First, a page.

Their light-driven stellar winds have a terminal velocity around 2,000 km/s.[13] The most luminous class O stars have mass loss rates of more than a millionth M each year, although the least luminous lose far less. O-type main sequence stars in the Large Magellanic Cloud have lower metallicity (which makes their interiors less opaque than typical stars in the Milky Way) and noticeably higher temperatures, with the most obvious cause being lower mass loss rates, reduced because of their lower opacity.[14]

Examples of O-class main sequence stars

  • θ Muscae is a naked-eye Wolf-Rayet star, but the majority of the visible light is produced by an O-class main sequence companion and an OB supergiant.
  • 9 Sagittarii is a spectroscopic binary containing O3.5 and O5–5.5 main sequence stars, making for the brightest star visible within the Lagoon Nebula.
  • μ Columbae is a naked-eye O9.5 main sequence star.
  • θ1 Orionis C is the brightest star in the Trapezium cluster in the Orion nebula, an O6 main sequence star with a fainter spectroscopic companion.
  • ζ Ophiuchi is an O9.5 main sequence star, the brightest in the sky at 3rd magnitude.
  • υ Orionis is a main sequence star of spectral type O9.7, although it has sometimes been given the spectral type B0V

See also


  1. Pecaut, Mark J.; Mamajek, Eric E. (1 September 2013). "Intrinsic colors, temperatures, and bolometric corrections of pre-main-sequence stars". The Astrophysical Journal Supplement Series 208 (1): 9. doi:10.1088/0067-0049/208/1/9. ISSN 0067-0049. Bibcode2013ApJS..208....9P. 
  2. Mamajek, Eric (2 March 2021). A Modern Mean Dwarf Stellar Color and Effective Temperature Sequence (Report). Department of Physics and Astronomy. University of Rochester. Retrieved 5 July 2021. 
  3. Garrison, R. F (1994). "A Hierarchy of Standards for the MK Process". The MK Process at 50 Years. A Powerful Tool for Astrophysical Insight Astronomical Society of the Pacific Conference Series 60: 3. Bibcode1994ASPC...60....3G. 
  4. Morgan, William Wilson; Keenan, Philip Childs; Kellman, Edith (1943). "An atlas of stellar spectra, with an outline of spectral classification". Chicago. 
  5. Johnson, H. L; Morgan, W. W (1953). "Fundamental stellar photometry for standards of spectral type on the revised system of the Yerkes spectral atlas". Astrophysical Journal 117: 313. doi:10.1086/145697. Bibcode1953ApJ...117..313J.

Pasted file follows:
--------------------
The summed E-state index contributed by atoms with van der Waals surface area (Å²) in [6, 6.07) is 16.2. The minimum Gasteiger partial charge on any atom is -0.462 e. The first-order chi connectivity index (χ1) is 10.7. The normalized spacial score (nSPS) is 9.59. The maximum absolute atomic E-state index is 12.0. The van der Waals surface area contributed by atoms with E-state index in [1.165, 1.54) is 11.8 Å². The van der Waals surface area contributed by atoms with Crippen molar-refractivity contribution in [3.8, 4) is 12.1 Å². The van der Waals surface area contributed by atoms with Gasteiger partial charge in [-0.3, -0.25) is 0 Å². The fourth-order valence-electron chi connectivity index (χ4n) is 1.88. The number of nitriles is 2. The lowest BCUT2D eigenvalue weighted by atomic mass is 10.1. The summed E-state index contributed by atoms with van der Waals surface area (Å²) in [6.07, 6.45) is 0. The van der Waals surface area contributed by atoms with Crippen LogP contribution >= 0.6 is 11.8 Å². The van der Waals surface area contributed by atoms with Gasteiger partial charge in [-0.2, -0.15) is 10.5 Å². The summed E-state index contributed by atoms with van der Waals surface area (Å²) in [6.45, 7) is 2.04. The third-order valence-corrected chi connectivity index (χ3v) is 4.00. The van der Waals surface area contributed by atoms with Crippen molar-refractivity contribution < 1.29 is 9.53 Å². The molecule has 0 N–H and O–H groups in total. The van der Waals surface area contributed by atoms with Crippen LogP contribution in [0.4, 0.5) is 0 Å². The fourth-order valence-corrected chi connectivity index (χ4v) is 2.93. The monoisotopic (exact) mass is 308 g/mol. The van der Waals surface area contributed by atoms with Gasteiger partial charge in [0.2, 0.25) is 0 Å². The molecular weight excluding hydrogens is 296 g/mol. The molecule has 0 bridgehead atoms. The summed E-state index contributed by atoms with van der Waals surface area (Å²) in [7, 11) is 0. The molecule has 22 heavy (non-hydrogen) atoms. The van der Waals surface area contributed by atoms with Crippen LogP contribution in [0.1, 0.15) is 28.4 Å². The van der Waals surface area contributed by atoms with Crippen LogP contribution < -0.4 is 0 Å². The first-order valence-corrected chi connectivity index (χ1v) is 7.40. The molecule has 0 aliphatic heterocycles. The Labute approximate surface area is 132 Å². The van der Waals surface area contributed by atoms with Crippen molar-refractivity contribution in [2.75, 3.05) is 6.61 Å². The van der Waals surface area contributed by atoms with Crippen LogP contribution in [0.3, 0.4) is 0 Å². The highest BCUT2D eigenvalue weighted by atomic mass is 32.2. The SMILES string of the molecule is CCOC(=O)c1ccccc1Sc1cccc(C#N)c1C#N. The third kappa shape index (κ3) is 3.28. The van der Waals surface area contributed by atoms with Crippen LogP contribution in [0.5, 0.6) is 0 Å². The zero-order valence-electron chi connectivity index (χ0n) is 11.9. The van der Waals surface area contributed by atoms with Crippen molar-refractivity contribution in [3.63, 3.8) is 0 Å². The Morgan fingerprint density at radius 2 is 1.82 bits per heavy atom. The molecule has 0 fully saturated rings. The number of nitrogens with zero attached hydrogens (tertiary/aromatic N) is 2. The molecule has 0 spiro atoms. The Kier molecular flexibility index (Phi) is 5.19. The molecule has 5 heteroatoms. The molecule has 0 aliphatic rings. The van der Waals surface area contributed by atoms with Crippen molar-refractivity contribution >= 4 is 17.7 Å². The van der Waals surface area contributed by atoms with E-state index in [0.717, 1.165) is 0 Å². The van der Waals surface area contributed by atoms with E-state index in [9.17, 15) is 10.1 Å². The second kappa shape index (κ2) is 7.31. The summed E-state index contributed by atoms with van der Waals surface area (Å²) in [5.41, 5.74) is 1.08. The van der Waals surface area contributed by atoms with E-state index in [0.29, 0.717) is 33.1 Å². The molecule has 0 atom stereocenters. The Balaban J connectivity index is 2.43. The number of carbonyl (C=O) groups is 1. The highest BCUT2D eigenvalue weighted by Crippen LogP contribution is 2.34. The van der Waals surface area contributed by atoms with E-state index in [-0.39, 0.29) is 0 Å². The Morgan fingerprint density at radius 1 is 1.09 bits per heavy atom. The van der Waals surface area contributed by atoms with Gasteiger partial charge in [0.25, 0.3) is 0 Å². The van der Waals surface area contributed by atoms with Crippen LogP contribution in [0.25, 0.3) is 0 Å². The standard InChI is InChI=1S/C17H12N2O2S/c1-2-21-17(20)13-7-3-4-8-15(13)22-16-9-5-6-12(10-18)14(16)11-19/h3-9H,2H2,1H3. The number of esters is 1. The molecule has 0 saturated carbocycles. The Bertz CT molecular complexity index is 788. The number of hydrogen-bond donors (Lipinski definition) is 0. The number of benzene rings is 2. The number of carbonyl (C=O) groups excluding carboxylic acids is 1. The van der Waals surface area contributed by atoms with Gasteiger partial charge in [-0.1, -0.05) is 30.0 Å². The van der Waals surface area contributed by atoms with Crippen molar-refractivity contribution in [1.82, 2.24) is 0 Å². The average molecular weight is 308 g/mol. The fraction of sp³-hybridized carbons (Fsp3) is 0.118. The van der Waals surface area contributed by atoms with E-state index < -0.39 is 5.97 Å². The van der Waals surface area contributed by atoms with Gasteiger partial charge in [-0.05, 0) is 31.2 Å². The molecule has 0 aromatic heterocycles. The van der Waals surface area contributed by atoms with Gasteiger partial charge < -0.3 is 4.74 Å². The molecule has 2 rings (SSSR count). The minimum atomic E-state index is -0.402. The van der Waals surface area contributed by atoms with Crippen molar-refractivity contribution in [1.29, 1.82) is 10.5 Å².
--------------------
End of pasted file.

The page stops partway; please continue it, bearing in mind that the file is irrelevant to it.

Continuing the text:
6. Morgan, W. W; Keenan, P. C (1973). "Spectral Classification". Annual Review of Astronomy and Astrophysics 11: 29–50. doi:10.1146/annurev.aa.11.090173.000333. Bibcode1973ARA&A..11...29M. 
  7. Morgan, W. W; Abt, Helmut A; Tapscott, J. W (1978). "Revised MK Spectral Atlas for stars earlier than the sun". Williams Bay: Yerkes Observatory. 
  8. Walborn, Nolan R; Fitzpatrick, Edward L (1990). "Contemporary optical spectral classification of the OB stars - A digital atlas". Astronomical Society of the Pacific 102: 379. doi:10.1086/132646. Bibcode1990PASP..102..379W. 
  9. Walborn, Nolan R; Howarth, Ian D; Lennon, Daniel J; Massey, Philip; Oey, M. S; Moffat, Anthony F. J; Skalkowski, Gwen; Morrell, Nidia I et al. (2002). "A New Spectral Classification System for the Earliest O Stars: Definition of Type O2". The Astronomical Journal 123 (5): 2754. doi:10.1086/339831. Bibcode2002AJ....123.2754W. 
  10. "Scientists Begin To Tease Out A Hidden Star's Secrets"]. July 27, 1998. 
  11. 11.0 11.1 Tables 1 and 4, Fabrice Martins; Daniel Schaerer; D. John Hiller (2005). "A new calibration of stellar parameters of Galactic O stars". Astronomy & Astrophysics 436 (3): 1049–1065. doi:10.1051/0004-6361:20042386. Bibcode2005A&A...436.1049M. 
  12. Table 5, William D. Vacca; Catharine D. Garmany; J. Michael Shull (April 1996). "The Lyman-Continuum Fluxes and Stellar Parameters of O and Early B-Type Stars". Astrophysical Journal 460: 914–931. doi:10.1086/177020. Bibcode1996ApJ...460..914V. 
  13. Martins, F (2004). New atmosphere models for massive stars: Line-blanketing effects and wind properties of O stars (Thesis). Bibcode:2004PhDT........21M.
  14. Massey, Philip; Bresolin, Fabio; Kudritzki, Rolf P; Puls, Joachim; Pauldrach, A. W. A (2004). "The Physical Properties and Effective Temperature Scale of O-Type Stars as a Function of Metallicity. I. A Sample of 20 Stars in the Magellanic Clouds". The Astrophysical Journal 608 (2): 1001–1027. doi:10.1086/420766. Bibcode2004ApJ...608.1001M.